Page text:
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Christmas-morning traditions

Annie
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Reese, Johnny and Poppy McFarlane and Mimi and Caroline Carter

The McFarlane and Carter cousins begin every Christmas at grandfather "Bondieu" John Turner’s house. Pictured (from left) are Reese, Johnny and Poppy McFarlane and Mimi and Caroline Carter. (Photo: lawellphoto.com)

Buzz Baby is a column about life with little ones. Writer Annie McQueen has four children age 5 and under.

Louise Carter, a realtor and mom of 3-year-old twin girls, Mimi and Caroline, opens the shutters in her ranch-style home. It’s early, around 6 a.m. The morning dew is still on the grass, and the sun is barely peeping in.

It’s Christmas morning. Louise and her husband Park, who works in commercial real estate, have a small gift from Santa Claus ready for the girls to tear open. They all spend a quiet hour together, just the four of them, before heading out for a day of multiple stops with their Houston family members.

Before 8 a.m., they load the girls, in matching pajamas, in the car and head to Louise’s dad’s house. Her father, John Turner – whom the kids call “Bondieu” for his grandfather name, takes Christmas-morning traditions seriously. 

Reese McFarlane, Johnny McFarlane, Poppy McFarlane, Mimi Carter, Caroline Carter

The McFarlane and Carter cousins – (top row, from left) Poppy McFarlane, twins Mimi and Caroline Carter, (seated, from left) twins Reese and Johnny McFarlane – wear matching pajamas every Christmas morning. (Photo: lawellphoto.com)

Louise, Park, Mimi and Caroline and Louise’s older sister, Leigh McFarlane, also a realtor, her husband Michael and their three children – 4-year-old twins Johnny and Reese and 6-year-old Poppy – rendezvous at his house to spend Christmas morning together, as they always have, all in matching pajamas.

Christmas-morning traditions are a big deal for the Turner family. John, whose mother Polly passed along her love of the special morning, has the house professionally decorated in early November each year. When the grandchildren arrive, John has them all wait in a room before they race together into the living room to open their gifts.

Louise says her own childhood Christmas mornings were similar. She and Leigh would wait up to hear Prancer’s bells jingling outside before bed, hardly able to sleep thinking about the magical celebration of Christmas the following morning. She loves that it continues today. 

“Dad makes a big ceremony of Christmas morning for the kids,” said Louise. “He takes a video of the entire room, all the while shouting about all of the presents and teasing the kids as they anxiously await the opening of the doors.” He opens the doors and records the children running into the room. Their Christmas morning begins.  

The only difference now, Louise says, is that they eat breakfast after opening gifts. Those were not Polly’s rules. “We always had to eat Christmas breakfast before we could open presents. This was strictly enforced by Polly. We are sparing our children from this tradition,” Louise said, laughing.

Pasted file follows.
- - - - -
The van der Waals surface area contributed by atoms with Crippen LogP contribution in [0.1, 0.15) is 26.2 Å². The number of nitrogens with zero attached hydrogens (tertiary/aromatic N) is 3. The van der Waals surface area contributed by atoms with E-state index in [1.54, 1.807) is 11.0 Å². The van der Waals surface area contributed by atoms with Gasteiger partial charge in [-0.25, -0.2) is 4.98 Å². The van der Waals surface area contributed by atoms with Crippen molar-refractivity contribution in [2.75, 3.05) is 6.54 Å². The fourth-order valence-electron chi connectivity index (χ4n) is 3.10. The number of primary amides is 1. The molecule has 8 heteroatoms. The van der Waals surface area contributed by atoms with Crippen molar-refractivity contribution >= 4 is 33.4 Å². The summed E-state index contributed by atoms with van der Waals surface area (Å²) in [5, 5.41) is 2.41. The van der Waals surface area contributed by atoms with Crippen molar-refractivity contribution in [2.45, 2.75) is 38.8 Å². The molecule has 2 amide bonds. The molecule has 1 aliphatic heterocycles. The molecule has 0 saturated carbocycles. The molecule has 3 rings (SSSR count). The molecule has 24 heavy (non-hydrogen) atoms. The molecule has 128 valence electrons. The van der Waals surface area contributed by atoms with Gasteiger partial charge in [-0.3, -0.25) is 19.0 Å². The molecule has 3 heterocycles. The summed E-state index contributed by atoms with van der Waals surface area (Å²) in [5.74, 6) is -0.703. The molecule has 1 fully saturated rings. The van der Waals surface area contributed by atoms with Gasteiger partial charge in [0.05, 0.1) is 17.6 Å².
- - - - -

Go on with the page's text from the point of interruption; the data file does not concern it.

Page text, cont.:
Lyle, Ruby, and Harper Griffith

Reagan Griffith (not pictured) says his favorite Christmas-morning tradition is heading out to the yard with his children to watch them play with their new toys. Pictured are Lyle, Ruby, and Harper Griffith, posing with Santa last Christmas. (Photo: Maggie Lackey Photography)

Another Buzz family passing along special Christmas-morning traditions is the Griffith family, Christa and Reagan and their three kids – Lyle, 7, Harper, 5, and Ruby, 2. 

Christa grew up celebrating mostly on Christmas Eve, attending midnight Catholic mass. Her mother would wake everyone up with the smell of bacon and eggs cooking on Christmas morning. They would eat breakfast and make the 3-hour drive to San Antonio to see her grandparents. 

Her grandparents lived on a street in San Antonio that was known for over-the-top holiday decorations and lights. The family would brew hot chocolate and gather blankets. She would sit in her grandfather’s pickup truck and ride around to look at lights.

Christa and her husband Reagan are carrying on this tradition. The family loads up in their car to drive around town and find the most beautiful Christmas lights. They also attend several Christmas performances at various churches, not just their own, throughout the season. 

The Griffiths start the season in November by letting their kids decorate their tree and help put up the outside decorations. They also visit Santa’s Wonderland, a Christmas village in College Station, every year – Christa has missed only one year since 2000. 

Christa will always remember Christmas morning 2012 – their first Christmas as parents. “That was the first year we woke up with a newborn, and it was the start to this new journey with kids and Christmas,” she said.

In 2017, they were expecting baby No. 3 (Ruby), whose due date was on Christmas day. 

“God had better plans for us,” said Christa. Christa was admitted to the hospital that fall for three months while pregnant with Ruby, placed on bedrest. “He decided to let her be born at 34 weeks [gestation], so now we don’t have to have a Christmas baby. Thank you, Jesus!” she said, laughing.

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